Moments later, the battle was over. Gerki trotted up the stairs to stand beside her, breathing heavily.
“Stupid human-sized steps,” he huffed.
“You all right?”
“Just fine,” she beamed, resting the claymore on her shoulder. “I got a new toy.”
“Me, too,” said Gerki. “Several in fact.”
Gerki started to open up his coat to show her, but stopped when he realized that Zot was stomping down the steps, velvet robes flying. Pooky rode along on the wizard’s shoulder, and several very intense looking fire mages followed after, their stored magical potential causing the air around them to smolder and shimmer.
Deirdre came bounding down the steps after them, in a manner that made quite a few of the battle-weary defenders in the plaza of the Collegium look up and take notice. Deirdre ignored them, but a small, pleased smile crossed her lips as she approached Fiona and Gerki.
“Well, hello, you two. I’m pleased to see you’re mostly unscathed, especially with the way Fiona keeps charging into things.”
Fiona ran a hand through her unruly hair. “It worked, didn’t it?”
“It did, yes.” A hint of a smile played at the corner of Deirdre’s mouth.
Gerki crossed his arms over his now-closed coat. “So. Collegium still standing?”
“More or less,” said Zot. “Mostly cosmetic damage. Thank you for the assistance, by the way.”
“You’re welcome!” Fiona gave him a thumbs up. “Any day I get to hew through legions of enemies is a good day.”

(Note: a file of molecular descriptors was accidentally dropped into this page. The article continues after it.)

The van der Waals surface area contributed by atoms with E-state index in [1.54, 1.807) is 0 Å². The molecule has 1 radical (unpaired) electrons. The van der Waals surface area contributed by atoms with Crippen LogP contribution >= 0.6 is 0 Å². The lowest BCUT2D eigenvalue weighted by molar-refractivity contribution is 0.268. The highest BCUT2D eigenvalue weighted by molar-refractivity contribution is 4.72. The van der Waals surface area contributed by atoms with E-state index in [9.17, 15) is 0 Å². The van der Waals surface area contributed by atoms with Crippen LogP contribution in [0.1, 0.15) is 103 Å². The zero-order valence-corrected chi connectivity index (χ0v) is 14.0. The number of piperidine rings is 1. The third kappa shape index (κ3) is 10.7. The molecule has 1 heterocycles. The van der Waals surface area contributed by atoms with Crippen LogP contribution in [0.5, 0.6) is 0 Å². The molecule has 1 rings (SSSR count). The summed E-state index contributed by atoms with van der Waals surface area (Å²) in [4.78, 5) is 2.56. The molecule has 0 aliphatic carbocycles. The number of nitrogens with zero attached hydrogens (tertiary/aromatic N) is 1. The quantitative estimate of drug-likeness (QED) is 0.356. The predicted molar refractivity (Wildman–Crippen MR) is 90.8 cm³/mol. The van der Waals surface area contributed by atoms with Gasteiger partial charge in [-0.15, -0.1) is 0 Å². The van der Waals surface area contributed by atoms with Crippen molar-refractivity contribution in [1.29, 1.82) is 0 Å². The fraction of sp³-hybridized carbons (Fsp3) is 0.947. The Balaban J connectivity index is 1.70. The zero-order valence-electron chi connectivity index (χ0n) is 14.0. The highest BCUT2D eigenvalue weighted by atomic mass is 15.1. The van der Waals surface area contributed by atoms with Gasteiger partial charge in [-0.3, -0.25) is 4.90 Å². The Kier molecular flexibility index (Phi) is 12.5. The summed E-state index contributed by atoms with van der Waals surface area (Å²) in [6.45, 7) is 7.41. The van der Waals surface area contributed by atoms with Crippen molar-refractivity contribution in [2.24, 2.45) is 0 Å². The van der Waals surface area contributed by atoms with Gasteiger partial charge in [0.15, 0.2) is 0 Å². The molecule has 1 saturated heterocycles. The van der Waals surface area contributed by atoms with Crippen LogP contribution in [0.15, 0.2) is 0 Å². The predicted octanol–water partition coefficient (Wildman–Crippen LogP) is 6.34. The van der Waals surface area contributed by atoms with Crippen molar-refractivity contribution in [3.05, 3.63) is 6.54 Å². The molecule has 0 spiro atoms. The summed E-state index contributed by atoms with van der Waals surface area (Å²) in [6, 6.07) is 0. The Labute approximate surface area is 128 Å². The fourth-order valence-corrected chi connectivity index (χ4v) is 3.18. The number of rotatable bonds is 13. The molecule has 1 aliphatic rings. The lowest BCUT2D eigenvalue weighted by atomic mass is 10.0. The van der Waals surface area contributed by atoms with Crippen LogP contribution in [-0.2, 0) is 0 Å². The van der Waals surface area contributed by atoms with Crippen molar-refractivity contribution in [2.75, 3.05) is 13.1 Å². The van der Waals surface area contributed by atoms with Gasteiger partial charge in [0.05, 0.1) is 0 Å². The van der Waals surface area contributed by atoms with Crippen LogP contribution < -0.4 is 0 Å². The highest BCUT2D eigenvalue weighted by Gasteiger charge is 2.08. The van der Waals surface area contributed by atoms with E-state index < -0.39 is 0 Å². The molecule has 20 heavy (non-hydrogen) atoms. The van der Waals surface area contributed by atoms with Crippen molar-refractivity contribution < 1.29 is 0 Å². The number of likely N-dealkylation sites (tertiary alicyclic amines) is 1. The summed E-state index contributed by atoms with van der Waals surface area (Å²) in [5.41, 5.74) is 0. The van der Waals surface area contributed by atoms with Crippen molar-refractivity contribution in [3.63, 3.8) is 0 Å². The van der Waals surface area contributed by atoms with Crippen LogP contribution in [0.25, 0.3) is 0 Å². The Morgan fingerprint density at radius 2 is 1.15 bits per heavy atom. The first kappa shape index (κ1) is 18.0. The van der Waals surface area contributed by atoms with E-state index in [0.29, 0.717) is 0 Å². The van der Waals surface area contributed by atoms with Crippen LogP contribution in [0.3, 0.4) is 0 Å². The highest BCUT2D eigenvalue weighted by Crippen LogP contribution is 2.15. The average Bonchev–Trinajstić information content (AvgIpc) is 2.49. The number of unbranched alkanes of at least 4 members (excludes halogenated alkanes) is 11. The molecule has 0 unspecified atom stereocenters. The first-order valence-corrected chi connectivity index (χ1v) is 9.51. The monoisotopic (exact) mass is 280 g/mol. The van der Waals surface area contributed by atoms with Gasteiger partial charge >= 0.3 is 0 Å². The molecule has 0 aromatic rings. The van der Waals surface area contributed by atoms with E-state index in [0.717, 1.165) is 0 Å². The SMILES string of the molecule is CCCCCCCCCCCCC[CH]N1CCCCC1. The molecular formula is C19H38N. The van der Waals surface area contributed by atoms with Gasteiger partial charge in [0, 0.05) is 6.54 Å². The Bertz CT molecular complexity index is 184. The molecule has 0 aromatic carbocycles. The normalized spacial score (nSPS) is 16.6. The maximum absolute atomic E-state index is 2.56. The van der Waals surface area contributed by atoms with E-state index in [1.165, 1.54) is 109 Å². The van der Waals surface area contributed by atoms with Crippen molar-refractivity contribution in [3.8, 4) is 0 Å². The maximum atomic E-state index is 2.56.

“The day’s not over yet, I’m afraid. In addition to the dragon that I’m sure we’ve all seen flying around, I have it on good authority that the Great Temple is being threatened.” Zot gestured at the motley pack of apprentice mages and low-ranking soldiers that had clustered around them. “If you would all accompany me.”
Fiona hefted her new sword. “With pleasure.”
Despite Zot’s apocalyptic warnings and exhortations to hurry, they found that the Great Temple, though suffering the usual chaos one might expect from a city beset by invading monsters, was unharmed. Soldiers patrolled the perimeter, keeping a watch out for cultists and other creatures, while junior clergy helped to escort the wounded into the temple for healing.
“I’m pleased to discover you’re wrong,” said Deirdre, looking rather relieved at the state of the Great Temple.
“Yeah,” agreed Gerki, his cheeks a rosy pink. “I guess we could have settled for a leisurely amble after all.”